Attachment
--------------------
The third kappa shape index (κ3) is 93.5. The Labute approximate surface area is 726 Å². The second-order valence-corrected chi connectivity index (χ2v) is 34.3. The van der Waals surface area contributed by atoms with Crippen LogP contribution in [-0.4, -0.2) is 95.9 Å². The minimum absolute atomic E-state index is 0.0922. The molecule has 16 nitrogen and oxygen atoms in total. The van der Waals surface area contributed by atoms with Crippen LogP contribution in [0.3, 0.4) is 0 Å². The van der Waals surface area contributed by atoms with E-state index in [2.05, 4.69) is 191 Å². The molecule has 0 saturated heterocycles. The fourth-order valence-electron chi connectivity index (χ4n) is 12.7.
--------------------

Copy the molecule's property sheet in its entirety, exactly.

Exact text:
The third kappa shape index (κ3) is 93.5. The Labute approximate surface area is 726 Å². The second-order valence-corrected chi connectivity index (χ2v) is 34.3. The van der Waals surface area contributed by atoms with Crippen LogP contribution in [-0.4, -0.2) is 95.9 Å². The minimum absolute atomic E-state index is 0.0922. The molecule has 16 nitrogen and oxygen atoms in total. The van der Waals surface area contributed by atoms with Crippen LogP contribution in [0.3, 0.4) is 0 Å². The van der Waals surface area contributed by atoms with E-state index in [2.05, 4.69) is 191 Å². The molecule has 0 saturated heterocycles. The fourth-order valence-electron chi connectivity index (χ4n) is 12.7.